A Guide To Influencer Engagement: How To Categorise And Target Influencers

Image by Gerd Altmann from Pixabay
Credit: UEFA Euro 2020/ Insider

When Portuguese football star Cristiano Ronaldo declared during a Euro 2020 media conference that he preferred water (agua!) over Coca-Cola, media reports lapped up how his action coincided with a US$4B wipe off in market value of the famed soft drink’s stock. Stories like these are a testament the power of celebrity and the influence they have in terms of branding.

Of course, Cristiano is more than what we have come to understand is an ‘influencer’. While he is the most followed personality on Instagram, he is known foremost as one of the biggest stars in the world of football. In contrast, influencers are typically native social media users such as instagrammers, TikTokers, and YouTubers.

But the line is blurring in the world of traditional media and the digital space, with digital media slated to become mainstream. Movie stars have crossed over to social media, while native social media stars are getting the celebrity treatment on the traditional space.

What all these media personalities have in common is some kind of branding, credibility, and audience share.

What is influencer engagement?

Influencer marketing defined as “the promotion and selling products or services through influencers who have the capacity to have an effect on the character or brand” (Global Yodel Media Group).

Like celebrity endorsements for famous actors, pop musicians, and athletes, the goal is to leverage the influencers’ fame and following to widen the brands’ share of voice. Ultimately, the objective is sell the brand’s product or service.

In seeking to collaborate with an influencer, it’s best to first understand the highly segmented digital media landscape, a space that defies the typical silo-ed categorisation of gender, race & nationality. According to Ruder Fin Asia, some 85% of respondents in Southeast Asia aged 18 – 35 say they are content creators, who post a variety of videos, artworks, and stories on social media.

Factors to consider in selecting influencers

Therefore, in the influencer engagement journey, a targeted approach should be adopted based on the influencers’ relevance to the brand:

1) Shared vision and values

2) The influencers audience size and platform/s

3) What part of the consumer journey is there a gap for your product/service? And, how you want the influencer to plug this gap?

One way to analyse the social media landscape is to breakdown the influencers by their following. There isn’t an exact science to this, but these categories can be used for a start:

  1. Mega-influencers (may be traditional A-list celebrities): 1 mil or more followers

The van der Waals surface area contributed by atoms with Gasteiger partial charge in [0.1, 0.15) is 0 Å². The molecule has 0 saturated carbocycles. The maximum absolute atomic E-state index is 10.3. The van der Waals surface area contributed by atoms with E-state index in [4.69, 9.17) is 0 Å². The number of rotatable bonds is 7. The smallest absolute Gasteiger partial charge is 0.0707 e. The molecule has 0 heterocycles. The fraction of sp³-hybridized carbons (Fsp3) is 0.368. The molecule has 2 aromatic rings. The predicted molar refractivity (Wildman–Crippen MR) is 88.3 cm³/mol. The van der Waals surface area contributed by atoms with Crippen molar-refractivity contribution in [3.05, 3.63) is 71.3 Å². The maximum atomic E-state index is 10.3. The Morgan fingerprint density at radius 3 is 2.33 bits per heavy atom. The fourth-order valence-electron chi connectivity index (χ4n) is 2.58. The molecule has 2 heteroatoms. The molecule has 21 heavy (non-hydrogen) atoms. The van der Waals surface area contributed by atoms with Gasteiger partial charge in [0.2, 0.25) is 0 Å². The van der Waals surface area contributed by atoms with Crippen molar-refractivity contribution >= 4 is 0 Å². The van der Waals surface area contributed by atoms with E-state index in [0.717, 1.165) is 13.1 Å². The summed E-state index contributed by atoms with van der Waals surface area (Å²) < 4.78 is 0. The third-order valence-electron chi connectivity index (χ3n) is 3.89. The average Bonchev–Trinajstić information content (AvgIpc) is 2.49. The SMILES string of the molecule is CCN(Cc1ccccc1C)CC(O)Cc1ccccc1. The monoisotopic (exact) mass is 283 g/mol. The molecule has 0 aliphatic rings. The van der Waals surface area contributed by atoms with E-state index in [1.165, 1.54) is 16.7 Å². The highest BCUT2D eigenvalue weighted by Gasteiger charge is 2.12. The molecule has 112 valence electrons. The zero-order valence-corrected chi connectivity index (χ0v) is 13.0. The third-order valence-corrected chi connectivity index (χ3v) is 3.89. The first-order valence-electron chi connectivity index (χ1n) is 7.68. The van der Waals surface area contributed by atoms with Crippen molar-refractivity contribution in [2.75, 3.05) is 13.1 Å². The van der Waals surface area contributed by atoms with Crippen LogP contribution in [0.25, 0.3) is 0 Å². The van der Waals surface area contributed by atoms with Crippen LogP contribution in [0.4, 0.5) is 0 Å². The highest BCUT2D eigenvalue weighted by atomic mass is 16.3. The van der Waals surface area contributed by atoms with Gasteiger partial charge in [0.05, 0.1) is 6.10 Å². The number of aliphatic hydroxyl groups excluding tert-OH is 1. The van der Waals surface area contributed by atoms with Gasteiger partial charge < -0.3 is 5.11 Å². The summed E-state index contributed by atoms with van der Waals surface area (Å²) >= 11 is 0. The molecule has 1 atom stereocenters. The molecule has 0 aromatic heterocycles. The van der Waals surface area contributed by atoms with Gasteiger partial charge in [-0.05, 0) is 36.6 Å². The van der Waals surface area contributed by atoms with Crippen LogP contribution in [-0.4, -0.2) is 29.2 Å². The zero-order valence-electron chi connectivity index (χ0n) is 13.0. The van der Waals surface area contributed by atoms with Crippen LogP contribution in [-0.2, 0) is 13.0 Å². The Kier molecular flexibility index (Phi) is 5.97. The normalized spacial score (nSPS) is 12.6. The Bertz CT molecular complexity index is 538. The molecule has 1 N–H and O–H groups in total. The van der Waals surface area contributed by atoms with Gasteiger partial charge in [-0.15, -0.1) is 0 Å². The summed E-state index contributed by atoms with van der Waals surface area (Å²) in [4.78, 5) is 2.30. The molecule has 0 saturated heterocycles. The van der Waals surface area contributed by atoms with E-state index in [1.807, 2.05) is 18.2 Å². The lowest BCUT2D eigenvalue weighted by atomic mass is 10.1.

2. Macro-influencers: 100,000 to 1 mil
  3. Micro-influencers: 1K to 100K
  4. Nano-influencers: >1,000

For mega influencers, they have the power to bring a broad level of awareness to your brand, product and service. However, they are not known to have a high converting power and may require a big budget.

Macro influencers are good for reaching a relatively major category such as young women or people who enjoy cooking, while micro and nano-influencers typically have a specific niche.

For the micro/nano camp, some of these personalities are regarded as an industry or topic specialist in areas such as (i) fitness, (ii) personal finance as well as (iii) luxury living and travel. Influencers in these categories may have a higher conversion rate because their followers tend to be more engaged, that is, followers seek them out for their niche.

Determining how to engage influencers through the PESO model

How PESO makes sense in influencer marketing
Credit: PR Week

Once the selected influencers have been divided into their categories, the PESO model can then be used to determine how best to work with them. For example, for companies with a sizable budget and are looking for mass awareness of their brand and product, they can look for mega influencers. Such collaborations would, thus, fall under the paid approach.

If, however, that advertising budget is reserved for other uses, they can consider the earned approach, where the PR person can pitch to the influencer. Such an approach typically involved gifting the influencer products, in hope that they’ll share about it with their audience. A genuine positive review of the brand’s product has more credibility than what appears as a sponsored post.

Shared media is typically an offshoot of the partnership between the brand and influencer, where the brand shares the content from the influencer on their owned assets and vice versa.

What is it that influencers want?

In any form of collaboration, brands need to keep in mind that most influencers want to keep feeding their audience with relevant content. Many native influencers know their worth is based on the no. of views/ engagements from their audience. And that means, creating content that their audience will value.

While most forms of influencer engagement is paid, there are opportunities to get earned media from mid-tier folks. In my book ‘Navigating Disruption: Media Relations in the Digital Age’, I share more case studies on influencer engagement, including an interview The Smart Local’s Fauzi Aziz, an influencer, on this very topic.

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